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Ian Callender

Ireland chose to do it the hard way in the third and final Twenty20 international against Kenya and, as their hosts choked, John Mooney came up trumps.

Defending what looked like the indefensible - a total of 107 - Ireland had restricted Kenya to 101 for six going into the last over. Mooney took a wicket with his fourth ball and new batsman Shem Ngoche required five from the last two balls. He managed two off his first but made no contact to the sixth short ball out of six from Mooney and Ireland had completed a 3-0 series victory by two runs.

It was no more than they deserved because, despite the victory margin, there is a substantial gap between the two teams and if they had lost yesterday they would have suffered a 15 points loss in the Twenty20 rankings table. As it is, they confirmed their ninth position and closed the gap on West Indies in eighth to just six points.

And they did it without Paul Stirling facing a ball and Kevin O'Brien dismissed fourth ball as two wickets fell in the first over. When captain William Porterfield followed in the third over, Ireland were 14 for three and paying the price for deciding to bat first on a pitch which, once again, was at its most venomous at the start.

Kenya bowled only five overs of pace, four in the middle and the last, and Gary Wilson and Ed Joyce cashed in with a stand of 55 for the fourth wicket, only ended when Wilson was run out, backing up, when the bowler inadvertently deflected a Joyce drive onto the stumps, the unluckiest dismissal in cricket.

Some would say that being run out without facing a fall is even worse but Stirling had only himself to blame when he called his captain for a single to the game's first ball and failed to beat the throw from short thirdman.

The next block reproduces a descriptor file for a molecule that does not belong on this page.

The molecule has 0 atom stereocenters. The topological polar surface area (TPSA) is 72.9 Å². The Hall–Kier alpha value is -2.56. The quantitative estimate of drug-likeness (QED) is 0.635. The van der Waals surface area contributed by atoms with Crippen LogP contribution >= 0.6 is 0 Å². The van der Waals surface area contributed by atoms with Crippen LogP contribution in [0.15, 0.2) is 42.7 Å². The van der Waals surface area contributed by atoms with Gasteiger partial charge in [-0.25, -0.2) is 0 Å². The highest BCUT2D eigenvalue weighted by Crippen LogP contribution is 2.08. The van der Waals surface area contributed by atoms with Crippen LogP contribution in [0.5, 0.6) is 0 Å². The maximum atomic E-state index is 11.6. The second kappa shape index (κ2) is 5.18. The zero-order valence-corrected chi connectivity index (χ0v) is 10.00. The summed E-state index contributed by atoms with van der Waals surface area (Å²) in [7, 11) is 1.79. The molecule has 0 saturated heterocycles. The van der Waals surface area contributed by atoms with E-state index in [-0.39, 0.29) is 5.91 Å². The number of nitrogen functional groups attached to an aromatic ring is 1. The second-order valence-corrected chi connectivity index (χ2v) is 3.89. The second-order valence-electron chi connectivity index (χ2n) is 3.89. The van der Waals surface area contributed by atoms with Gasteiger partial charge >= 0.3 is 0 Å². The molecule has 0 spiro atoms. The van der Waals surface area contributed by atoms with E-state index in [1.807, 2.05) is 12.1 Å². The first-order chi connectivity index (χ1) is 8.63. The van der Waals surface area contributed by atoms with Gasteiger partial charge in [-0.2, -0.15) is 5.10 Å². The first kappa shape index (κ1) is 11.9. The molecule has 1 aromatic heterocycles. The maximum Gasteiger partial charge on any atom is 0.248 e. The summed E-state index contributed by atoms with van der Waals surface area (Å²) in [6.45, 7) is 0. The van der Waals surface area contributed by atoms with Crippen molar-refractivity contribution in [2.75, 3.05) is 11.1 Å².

Wilson again impressed at No 4 and Joyce continues to look the best batsman on view. The least said about the rest of the batting the better. Suffice to say that Boyd Rankin, with the help of a boundary to wide long-on, was third top scorer with seven not out in a team missing only Alex Cusack as a recognised batman.

Trent Johnston and Max Sorensen were the bowlers rested and, like Kenya, Ireland opted to open with two spinners. Dockrell needed nine balls to make the breakthrough - his longest wait for a wicket in the six matches on tour - but although Rankin had struck with his fourth ball, it was to be another nine overs before Ireland took the third wicket, Rankin ending the stand between Collins Obuya and Tamnay Misrah.

Still, with the target less than 50 and 45 balls remaining, it was Kenya's match to lose. And they did, despite Gary Wilson dropping Mishra, off Stirling, on 19.

Golden arm Andrew White, in his 201st match, took two wickets, including the vital one of Mishra and in the end the bowlers knew just too much for the Kenya lower order.